Second Wind: Even Peter Pan needs health care
Each of us has an Inner Peter Pan, someone within who imagines old age is what happens to other people. This is a pleasant form of denial and as long as blue jeans come in the giant sizes known as “comfort”, we can go along with Peter. But denial has its dangers and one of them is the failure to imagine that one day we may need help, which is where long-term care comes in.
Long-term care means getting aid when it comes to bathing, dressing, cooking, eating, getting around and doing the things needed to keep us out of harm’s way. Now, maybe our children will help us someday and there are community services available, but there is definitely one entity that does not want to be financially involved in our long-term care – the state of California.
The state of California runs Medicaid, the joint federal and state health insurance program for low-income people, and it’s Medicaid that pays for long-term nursing home care for those who can’t afford it or those who run out of money while paying about $70,000 a year out-of-pocket for nursing home care. With reason, California anticipates it will not be able to finance the rush to nursing homes when Boomers grow old, infirm and begin playing the Stones over the PA system at Sunset Manor.
So what are the states doing about a possible glut of geezers draining their treasuries with nursing home care? California and about 15 other states so far are partnering with insurance companies to encourage citizens to buy long-term care insurance which will presumably cover any long-term services we need and keep us out of the publicly-financed LTC arena.
California as insurance pitchman
What’s wrong with this picture? Maybe too early to tell, but here are a few things to think about if you received one of the 6 million letters California sent out pitching the idea of long-care care insurance. According to the Kaiser Family Foundation, an excellent source of information about health care issues, long-term care insurance policies are “unaffordable to the majority of low to middle income seniors” and not available to people who already have long-term care needs. So that leaves many of us out of this particular solution. (Go to http://www.kff.org for more information about long-term care insurance, what it covers, what it doesn’t and how Medicare and Medicaid fit into the picture.)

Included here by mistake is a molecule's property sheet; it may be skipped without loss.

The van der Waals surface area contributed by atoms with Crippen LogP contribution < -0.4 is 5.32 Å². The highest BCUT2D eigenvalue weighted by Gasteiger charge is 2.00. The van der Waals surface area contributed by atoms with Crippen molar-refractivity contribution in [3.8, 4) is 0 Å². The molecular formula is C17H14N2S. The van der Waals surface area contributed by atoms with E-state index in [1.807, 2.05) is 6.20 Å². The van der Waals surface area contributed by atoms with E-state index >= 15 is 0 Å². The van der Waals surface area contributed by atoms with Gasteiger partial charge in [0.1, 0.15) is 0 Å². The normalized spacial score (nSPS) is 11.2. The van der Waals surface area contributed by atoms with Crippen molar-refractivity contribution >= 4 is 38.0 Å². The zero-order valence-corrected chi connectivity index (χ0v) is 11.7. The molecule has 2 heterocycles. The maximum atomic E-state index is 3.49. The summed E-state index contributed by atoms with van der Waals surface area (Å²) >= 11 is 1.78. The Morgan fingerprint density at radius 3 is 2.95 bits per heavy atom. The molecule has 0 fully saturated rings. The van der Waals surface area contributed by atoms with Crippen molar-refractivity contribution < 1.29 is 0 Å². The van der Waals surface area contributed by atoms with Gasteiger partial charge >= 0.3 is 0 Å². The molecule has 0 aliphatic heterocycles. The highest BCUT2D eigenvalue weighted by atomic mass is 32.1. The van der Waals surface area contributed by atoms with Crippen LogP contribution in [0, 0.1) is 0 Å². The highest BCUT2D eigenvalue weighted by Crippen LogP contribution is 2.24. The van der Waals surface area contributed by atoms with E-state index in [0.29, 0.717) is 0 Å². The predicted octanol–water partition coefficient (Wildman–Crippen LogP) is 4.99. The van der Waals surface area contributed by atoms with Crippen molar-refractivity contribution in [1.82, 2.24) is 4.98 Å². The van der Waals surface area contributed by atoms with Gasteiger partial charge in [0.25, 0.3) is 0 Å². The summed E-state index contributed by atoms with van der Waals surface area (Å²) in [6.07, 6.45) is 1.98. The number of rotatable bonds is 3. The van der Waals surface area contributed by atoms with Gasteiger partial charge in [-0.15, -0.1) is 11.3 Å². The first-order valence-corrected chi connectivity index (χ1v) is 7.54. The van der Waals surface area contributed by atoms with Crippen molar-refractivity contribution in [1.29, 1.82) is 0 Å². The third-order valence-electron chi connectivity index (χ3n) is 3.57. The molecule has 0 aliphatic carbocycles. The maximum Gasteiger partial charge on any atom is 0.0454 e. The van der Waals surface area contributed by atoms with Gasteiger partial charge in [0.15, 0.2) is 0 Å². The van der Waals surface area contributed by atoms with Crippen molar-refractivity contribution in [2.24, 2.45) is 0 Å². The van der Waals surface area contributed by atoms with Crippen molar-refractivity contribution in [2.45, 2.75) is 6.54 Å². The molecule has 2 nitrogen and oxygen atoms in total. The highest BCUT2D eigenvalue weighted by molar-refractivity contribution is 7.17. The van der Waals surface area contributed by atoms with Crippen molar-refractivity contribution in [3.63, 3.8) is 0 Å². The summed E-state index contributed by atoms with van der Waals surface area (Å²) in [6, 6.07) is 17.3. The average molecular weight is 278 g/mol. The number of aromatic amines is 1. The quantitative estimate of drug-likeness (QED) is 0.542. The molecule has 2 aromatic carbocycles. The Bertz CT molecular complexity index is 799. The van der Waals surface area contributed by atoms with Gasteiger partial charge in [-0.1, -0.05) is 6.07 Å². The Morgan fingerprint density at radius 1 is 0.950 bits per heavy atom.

Another thing to think about, even if you can afford the policy, are the pitfalls associated with the long-term care insurance industry. According to Consumer Reports, some insurance companies may not still be in existence when the time comes to pay for your care. Another concern: The coverage may be insufficient. Say you buy a policy that will pay $180 dollars a day for your care now. In maybe 10 years that same benefit could cost $300, but, unless you buy a policy with adequate inflation protection, you will be stuck for a large part of your bill. (More at http://www.consumerreports.org.)
Still another drawback: premiums can rise so steeply over time they become unaffordable. People may have to drop their policies. Still another: it may be the insurance company’s doctor who is the one deciding if you have gone downhill enough to deserve a payout. And one more: some policies can be tricky about the locations they will cover. Will they cover home care, day care, assisted living and/or nursing homes?
So buyer beware, even if it is the state of California that is urging you to consider a LTC policy. Check out the state’s website on this issue: http://www.dhs.ca.gov/cpltc/.
Words to the wise
There are many alternative ways of obtaining help if you need it. Family, friends, community services such as Meals on Wheels, public transportation, adult day care, home modifications and home health aides. For more home-based and community alternatives, google: National Clearing House for Long-Term Care Information. Also, people who enjoy greatly increased value on their homes may be financially eligible for life care communities with three levels of care – independent, assisted and nursing – post-menopause to the grave.
Now my Inner Peter Pan said I should just relax into my over-sized jeans and pretend I can fly around forever, but today, my Inner Geezer told me to write this column for you. And yes, I may look older than last year, but you – just fabulous, darling – not a day over (you fill in the blank.)
Mel Walsh is a gerontologist and certifiable geezer. Her book of advice for older women, Hot Granny, is available at The Bookseller in Grass Valley and online at Amazon and Barnes & Noble.
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